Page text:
Feeling The Energy
Award-winning artist and photographer Gosha Gibek created the nativity scene for the front cover of this issue of Live Ribble Valley. Here she explains what inspires her and how a rare condition allows her to feel the energy of colour
Having created the compilation photograph on the cover of this issue of Live Ribble Valley, artist Gosha Gibek went on to replicate the image, the Miracle at the Keep, in her unique style with a painting on canvas.
“I am using ink for vibrancy,” explains Gosha, who was born and raised in Poland. She wanted to become an artist from an early age and went on to pursue her dream studying art at the Academy of Fine Arts in Wroclaw, Poland.
After completing her studies, she travelled to Spain where she spent three years: “It was an unforgettable experience, one where I was able to make a living as an artist. I feel very privileged to make a living out of something I love.”
During her years in Spain Gosha travelled extensively: “I was able to travel to parts of Spain I never thought I would see. I visited the original house of Salvador Dali and I was also able to learn and evolve as an artist,” adds Gosha, who conducts painting workshops.
Moving to the UK almost two decades ago, Gosha who lives in Clitheroe, has built a successful career, capturing sporting moments, people’s favourite places, memories and achievements in beautiful colours.
Part of Gosha’s success lies in a rare phenomenon called synaesthesia in which the brain links a person’s senses together: “It is like a blending of the senses,” she says. People with synaesthesia, for example, might see a certain colour in response to a certain letter of the alphabet.
“For me, one sense triggers another. I can taste sounds and hear colours – colour will sing to me. My senses are connected – I can sense the energy of colour. I mainly see words in colour – every letter has its own unique hue with each letter in the alphabet having its own colour. The first letter gives the rest of the word a colour scheme. ‘A’ is always bright orangey-red, ‘E’ is blue and translucent, just like the sky on a sunny day, while ‘O’ shines bright like a light bulb.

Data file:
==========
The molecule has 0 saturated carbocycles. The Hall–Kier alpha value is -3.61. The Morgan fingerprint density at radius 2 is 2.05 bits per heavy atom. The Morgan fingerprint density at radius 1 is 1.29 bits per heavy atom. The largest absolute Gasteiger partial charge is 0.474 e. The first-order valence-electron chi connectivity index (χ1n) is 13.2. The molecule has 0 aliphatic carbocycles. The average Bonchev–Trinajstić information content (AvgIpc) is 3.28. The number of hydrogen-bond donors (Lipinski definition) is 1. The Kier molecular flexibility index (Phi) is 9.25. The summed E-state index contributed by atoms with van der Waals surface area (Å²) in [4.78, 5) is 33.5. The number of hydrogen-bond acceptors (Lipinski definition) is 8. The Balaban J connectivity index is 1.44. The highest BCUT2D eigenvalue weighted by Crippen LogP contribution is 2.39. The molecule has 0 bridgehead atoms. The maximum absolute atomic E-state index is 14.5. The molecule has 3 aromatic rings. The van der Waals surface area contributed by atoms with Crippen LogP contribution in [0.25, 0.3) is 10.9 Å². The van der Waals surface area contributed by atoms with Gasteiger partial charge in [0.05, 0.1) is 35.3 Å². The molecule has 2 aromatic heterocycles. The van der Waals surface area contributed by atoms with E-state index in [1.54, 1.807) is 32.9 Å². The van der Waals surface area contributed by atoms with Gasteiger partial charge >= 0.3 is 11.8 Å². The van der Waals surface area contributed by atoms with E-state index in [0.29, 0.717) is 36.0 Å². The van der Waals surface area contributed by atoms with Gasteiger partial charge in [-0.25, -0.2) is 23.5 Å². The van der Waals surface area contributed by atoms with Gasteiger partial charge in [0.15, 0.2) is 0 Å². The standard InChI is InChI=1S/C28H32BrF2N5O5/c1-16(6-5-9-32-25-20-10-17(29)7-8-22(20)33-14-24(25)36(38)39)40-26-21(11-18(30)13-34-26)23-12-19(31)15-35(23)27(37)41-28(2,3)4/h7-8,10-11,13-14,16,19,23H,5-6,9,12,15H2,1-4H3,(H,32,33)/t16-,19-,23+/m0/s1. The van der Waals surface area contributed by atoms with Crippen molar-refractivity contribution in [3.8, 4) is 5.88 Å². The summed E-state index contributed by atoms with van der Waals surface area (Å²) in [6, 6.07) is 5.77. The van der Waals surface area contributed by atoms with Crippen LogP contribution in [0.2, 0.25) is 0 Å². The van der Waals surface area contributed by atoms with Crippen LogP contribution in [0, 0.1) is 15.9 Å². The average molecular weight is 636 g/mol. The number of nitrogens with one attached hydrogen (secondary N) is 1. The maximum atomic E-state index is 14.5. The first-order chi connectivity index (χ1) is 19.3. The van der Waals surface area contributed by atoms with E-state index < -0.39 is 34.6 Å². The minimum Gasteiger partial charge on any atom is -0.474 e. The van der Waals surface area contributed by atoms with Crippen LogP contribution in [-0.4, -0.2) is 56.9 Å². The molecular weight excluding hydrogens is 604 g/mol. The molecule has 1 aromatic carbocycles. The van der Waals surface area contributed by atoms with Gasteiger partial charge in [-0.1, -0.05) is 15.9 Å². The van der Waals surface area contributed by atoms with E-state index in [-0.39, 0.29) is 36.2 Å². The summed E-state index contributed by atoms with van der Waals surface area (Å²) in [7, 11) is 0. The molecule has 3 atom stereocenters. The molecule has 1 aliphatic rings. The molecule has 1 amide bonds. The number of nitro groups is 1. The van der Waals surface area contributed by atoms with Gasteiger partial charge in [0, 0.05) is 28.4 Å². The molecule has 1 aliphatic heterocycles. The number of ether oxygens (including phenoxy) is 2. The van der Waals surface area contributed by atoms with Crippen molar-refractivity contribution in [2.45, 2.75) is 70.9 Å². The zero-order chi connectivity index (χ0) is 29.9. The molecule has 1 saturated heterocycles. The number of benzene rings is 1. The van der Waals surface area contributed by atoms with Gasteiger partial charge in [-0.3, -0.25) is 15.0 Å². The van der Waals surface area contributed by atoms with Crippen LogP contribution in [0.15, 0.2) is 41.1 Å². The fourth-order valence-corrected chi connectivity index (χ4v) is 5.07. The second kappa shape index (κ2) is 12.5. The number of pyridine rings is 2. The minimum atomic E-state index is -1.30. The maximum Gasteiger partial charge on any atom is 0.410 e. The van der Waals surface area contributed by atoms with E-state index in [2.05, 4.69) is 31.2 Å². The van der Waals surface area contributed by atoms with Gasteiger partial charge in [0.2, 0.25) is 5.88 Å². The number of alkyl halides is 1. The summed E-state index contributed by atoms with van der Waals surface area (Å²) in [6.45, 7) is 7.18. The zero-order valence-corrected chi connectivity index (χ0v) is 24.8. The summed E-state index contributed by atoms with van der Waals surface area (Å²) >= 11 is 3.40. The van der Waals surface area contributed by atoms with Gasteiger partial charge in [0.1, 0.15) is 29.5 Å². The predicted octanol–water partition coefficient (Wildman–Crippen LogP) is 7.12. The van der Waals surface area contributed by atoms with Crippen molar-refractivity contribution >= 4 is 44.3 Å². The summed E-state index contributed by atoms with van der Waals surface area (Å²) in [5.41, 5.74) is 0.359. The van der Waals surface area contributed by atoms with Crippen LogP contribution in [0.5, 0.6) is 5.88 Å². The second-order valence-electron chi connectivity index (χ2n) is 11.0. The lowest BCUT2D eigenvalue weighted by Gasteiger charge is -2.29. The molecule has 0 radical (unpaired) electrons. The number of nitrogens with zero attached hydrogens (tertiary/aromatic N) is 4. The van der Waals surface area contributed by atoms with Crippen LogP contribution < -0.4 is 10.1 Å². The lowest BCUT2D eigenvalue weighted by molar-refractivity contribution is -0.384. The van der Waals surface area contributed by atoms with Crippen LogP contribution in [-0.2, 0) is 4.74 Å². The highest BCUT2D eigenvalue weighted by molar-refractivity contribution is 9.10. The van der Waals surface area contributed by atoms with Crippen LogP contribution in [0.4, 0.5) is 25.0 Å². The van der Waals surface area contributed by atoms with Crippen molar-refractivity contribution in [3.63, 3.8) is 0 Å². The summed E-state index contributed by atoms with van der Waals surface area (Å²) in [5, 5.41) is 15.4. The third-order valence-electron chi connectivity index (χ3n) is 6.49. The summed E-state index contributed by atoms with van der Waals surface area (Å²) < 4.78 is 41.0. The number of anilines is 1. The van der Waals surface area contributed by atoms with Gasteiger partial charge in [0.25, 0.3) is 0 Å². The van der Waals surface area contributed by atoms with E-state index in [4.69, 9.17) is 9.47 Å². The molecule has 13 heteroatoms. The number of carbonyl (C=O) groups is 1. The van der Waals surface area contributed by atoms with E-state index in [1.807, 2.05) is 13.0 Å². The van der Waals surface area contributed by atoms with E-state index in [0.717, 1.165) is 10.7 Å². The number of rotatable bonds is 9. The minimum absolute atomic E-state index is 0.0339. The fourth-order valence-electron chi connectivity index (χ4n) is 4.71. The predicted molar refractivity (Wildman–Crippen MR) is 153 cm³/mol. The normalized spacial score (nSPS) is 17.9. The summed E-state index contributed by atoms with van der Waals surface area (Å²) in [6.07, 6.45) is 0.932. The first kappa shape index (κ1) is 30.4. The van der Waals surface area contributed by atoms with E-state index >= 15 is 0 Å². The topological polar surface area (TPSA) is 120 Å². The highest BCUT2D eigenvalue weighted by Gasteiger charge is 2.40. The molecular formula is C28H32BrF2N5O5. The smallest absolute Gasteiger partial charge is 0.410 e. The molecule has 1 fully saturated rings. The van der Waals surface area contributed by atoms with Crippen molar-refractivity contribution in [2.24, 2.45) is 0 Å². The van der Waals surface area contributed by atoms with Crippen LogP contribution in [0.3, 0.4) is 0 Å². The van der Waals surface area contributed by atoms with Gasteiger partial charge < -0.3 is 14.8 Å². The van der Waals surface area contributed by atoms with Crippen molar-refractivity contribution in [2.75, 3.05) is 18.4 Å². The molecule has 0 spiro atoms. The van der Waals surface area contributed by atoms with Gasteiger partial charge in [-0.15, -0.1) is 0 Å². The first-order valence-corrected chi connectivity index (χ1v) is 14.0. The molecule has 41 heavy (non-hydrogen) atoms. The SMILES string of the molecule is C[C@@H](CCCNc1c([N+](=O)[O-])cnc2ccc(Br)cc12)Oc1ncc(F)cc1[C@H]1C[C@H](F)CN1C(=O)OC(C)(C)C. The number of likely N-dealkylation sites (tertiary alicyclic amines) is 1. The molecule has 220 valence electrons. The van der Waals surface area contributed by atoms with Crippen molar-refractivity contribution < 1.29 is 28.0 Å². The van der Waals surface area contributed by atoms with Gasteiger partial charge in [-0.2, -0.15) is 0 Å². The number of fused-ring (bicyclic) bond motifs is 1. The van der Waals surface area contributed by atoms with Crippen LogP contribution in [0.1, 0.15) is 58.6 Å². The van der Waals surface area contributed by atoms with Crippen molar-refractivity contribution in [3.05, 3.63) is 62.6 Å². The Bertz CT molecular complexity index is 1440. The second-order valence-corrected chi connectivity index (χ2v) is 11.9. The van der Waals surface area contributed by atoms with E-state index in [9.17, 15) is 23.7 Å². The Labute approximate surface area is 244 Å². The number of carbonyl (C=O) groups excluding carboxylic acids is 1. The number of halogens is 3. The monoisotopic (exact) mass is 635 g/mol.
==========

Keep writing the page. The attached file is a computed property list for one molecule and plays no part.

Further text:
“I see colours everywhere, my mind is constantly looking for them, even in the dullest place. Lancashire may look dull and grim for many but to me, a grey roof will look cyan blue after it has rained.”
While synaesthesia is rare, as an artist Gosha feels blessed: “I consider it a gift that means I can perfectly capture people in motion or a vibrancy of objects and texture. My aim is to create inspirational art and to pass on the positive energy I draw from vibrant colours, helping to give people a ‘feel good’ vibe of happiness and joy.
“I don’t consider synaesthesia as a negative thing. On the contrary, it enhances my visual experience of the world.”
Gosha primarily creates sport and landscape art – her sports paintings capture cyclists, runners, rock climbers and rugby players in motion: “Using a household gloss paint, dripped freely from a pallet knife onto a surface, allows me to create people in motion – it has become my trademark. Once dripped it flows and I allow it to take direction.”
Living in the Ribble Valley Gosha finds an abundance of inspiration in the surrounding landscape: “Clitheroe is a very special place – it’s like living in a bubble with the castle keep as the pinnacle. I believe it has a special energy. When you are up at the keep you can see the whole town laid out before you and with Pendle Hill, it is almost like the town is cradled within the hills, cut off from the rest pf the world by the rivers. It is unique, and very rural – I feel a lot of green energy.”